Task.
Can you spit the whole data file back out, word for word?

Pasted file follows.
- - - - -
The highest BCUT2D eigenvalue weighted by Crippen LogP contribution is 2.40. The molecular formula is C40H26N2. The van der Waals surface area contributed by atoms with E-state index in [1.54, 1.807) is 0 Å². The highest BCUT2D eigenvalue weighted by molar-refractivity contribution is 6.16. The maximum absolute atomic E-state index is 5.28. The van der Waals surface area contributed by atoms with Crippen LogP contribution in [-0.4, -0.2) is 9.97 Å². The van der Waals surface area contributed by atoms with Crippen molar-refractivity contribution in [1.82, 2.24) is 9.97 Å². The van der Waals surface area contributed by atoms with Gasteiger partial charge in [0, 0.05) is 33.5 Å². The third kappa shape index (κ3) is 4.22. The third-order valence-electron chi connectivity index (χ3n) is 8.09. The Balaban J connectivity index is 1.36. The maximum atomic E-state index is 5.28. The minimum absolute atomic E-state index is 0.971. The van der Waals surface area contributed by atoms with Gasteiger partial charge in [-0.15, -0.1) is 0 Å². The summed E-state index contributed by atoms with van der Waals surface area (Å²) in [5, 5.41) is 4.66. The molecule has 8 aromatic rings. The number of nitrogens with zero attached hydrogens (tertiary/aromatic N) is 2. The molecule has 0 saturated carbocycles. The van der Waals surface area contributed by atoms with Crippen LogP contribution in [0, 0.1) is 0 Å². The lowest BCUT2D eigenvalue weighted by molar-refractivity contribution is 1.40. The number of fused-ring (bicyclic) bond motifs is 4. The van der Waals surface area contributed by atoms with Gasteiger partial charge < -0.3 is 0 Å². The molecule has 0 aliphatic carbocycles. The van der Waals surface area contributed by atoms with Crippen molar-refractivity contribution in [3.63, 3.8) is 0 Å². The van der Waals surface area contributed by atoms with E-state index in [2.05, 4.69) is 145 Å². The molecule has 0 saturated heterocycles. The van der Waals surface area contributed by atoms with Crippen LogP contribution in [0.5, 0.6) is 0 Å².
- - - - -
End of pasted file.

The highest BCUT2D eigenvalue weighted by Crippen LogP contribution is 2.40. The molecular formula is C40H26N2. The van der Waals surface area contributed by atoms with E-state index in [1.54, 1.807) is 0 Å². The highest BCUT2D eigenvalue weighted by molar-refractivity contribution is 6.16. The maximum absolute atomic E-state index is 5.28. The van der Waals surface area contributed by atoms with Crippen LogP contribution in [-0.4, -0.2) is 9.97 Å². The van der Waals surface area contributed by atoms with Crippen molar-refractivity contribution in [1.82, 2.24) is 9.97 Å². The van der Waals surface area contributed by atoms with Gasteiger partial charge in [0, 0.05) is 33.5 Å². The third kappa shape index (κ3) is 4.22. The third-order valence-electron chi connectivity index (χ3n) is 8.09. The Balaban J connectivity index is 1.36. The maximum atomic E-state index is 5.28. The minimum absolute atomic E-state index is 0.971. The van der Waals surface area contributed by atoms with Gasteiger partial charge in [-0.15, -0.1) is 0 Å². The summed E-state index contributed by atoms with van der Waals surface area (Å²) in [5, 5.41) is 4.66. The molecule has 8 aromatic rings. The number of nitrogens with zero attached hydrogens (tertiary/aromatic N) is 2. The molecule has 0 saturated carbocycles. The van der Waals surface area contributed by atoms with Crippen LogP contribution in [0, 0.1) is 0 Å². The lowest BCUT2D eigenvalue weighted by molar-refractivity contribution is 1.40. The number of fused-ring (bicyclic) bond motifs is 4. The van der Waals surface area contributed by atoms with Gasteiger partial charge < -0.3 is 0 Å². The molecule has 0 aliphatic carbocycles. The van der Waals surface area contributed by atoms with Crippen molar-refractivity contribution in [3.63, 3.8) is 0 Å². The van der Waals surface area contributed by atoms with E-state index in [2.05, 4.69) is 145 Å². The molecule has 0 saturated heterocycles. The van der Waals surface area contributed by atoms with Crippen LogP contribution in [0.5, 0.6) is 0 Å².